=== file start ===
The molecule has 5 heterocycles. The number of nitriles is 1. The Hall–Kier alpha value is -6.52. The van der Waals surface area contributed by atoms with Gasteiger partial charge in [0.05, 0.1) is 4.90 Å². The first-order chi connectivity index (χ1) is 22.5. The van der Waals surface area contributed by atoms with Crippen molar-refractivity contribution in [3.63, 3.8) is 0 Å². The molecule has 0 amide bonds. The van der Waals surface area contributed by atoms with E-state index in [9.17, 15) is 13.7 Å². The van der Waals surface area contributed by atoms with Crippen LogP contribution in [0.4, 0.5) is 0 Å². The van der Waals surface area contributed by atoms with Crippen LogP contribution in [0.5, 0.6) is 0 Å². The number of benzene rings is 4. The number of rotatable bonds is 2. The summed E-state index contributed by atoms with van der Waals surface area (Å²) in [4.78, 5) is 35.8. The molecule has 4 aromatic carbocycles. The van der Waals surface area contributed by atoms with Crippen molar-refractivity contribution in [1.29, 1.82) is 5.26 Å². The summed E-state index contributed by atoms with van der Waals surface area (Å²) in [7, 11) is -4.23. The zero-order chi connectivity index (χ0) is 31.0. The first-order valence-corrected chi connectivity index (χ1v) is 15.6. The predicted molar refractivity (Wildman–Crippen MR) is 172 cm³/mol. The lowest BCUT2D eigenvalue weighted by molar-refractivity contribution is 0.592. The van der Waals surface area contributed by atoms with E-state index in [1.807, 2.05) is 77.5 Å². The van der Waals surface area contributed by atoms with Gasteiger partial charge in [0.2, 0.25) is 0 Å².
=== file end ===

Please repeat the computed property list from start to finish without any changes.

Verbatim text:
The molecule has 5 heterocycles. The number of nitriles is 1. The Hall–Kier alpha value is -6.52. The van der Waals surface area contributed by atoms with Gasteiger partial charge in [0.05, 0.1) is 4.90 Å². The first-order chi connectivity index (χ1) is 22.5. The van der Waals surface area contributed by atoms with Crippen molar-refractivity contribution in [3.63, 3.8) is 0 Å². The molecule has 0 amide bonds. The van der Waals surface area contributed by atoms with E-state index in [9.17, 15) is 13.7 Å². The van der Waals surface area contributed by atoms with Crippen LogP contribution in [0.4, 0.5) is 0 Å². The van der Waals surface area contributed by atoms with Crippen LogP contribution in [0.5, 0.6) is 0 Å². The number of benzene rings is 4. The number of rotatable bonds is 2. The summed E-state index contributed by atoms with van der Waals surface area (Å²) in [4.78, 5) is 35.8. The molecule has 4 aromatic carbocycles. The van der Waals surface area contributed by atoms with Crippen molar-refractivity contribution in [1.29, 1.82) is 5.26 Å². The summed E-state index contributed by atoms with van der Waals surface area (Å²) in [7, 11) is -4.23. The zero-order chi connectivity index (χ0) is 31.0. The first-order valence-corrected chi connectivity index (χ1v) is 15.6. The predicted molar refractivity (Wildman–Crippen MR) is 172 cm³/mol. The lowest BCUT2D eigenvalue weighted by molar-refractivity contribution is 0.592. The van der Waals surface area contributed by atoms with E-state index in [1.807, 2.05) is 77.5 Å². The van der Waals surface area contributed by atoms with Gasteiger partial charge in [0.2, 0.25) is 0 Å².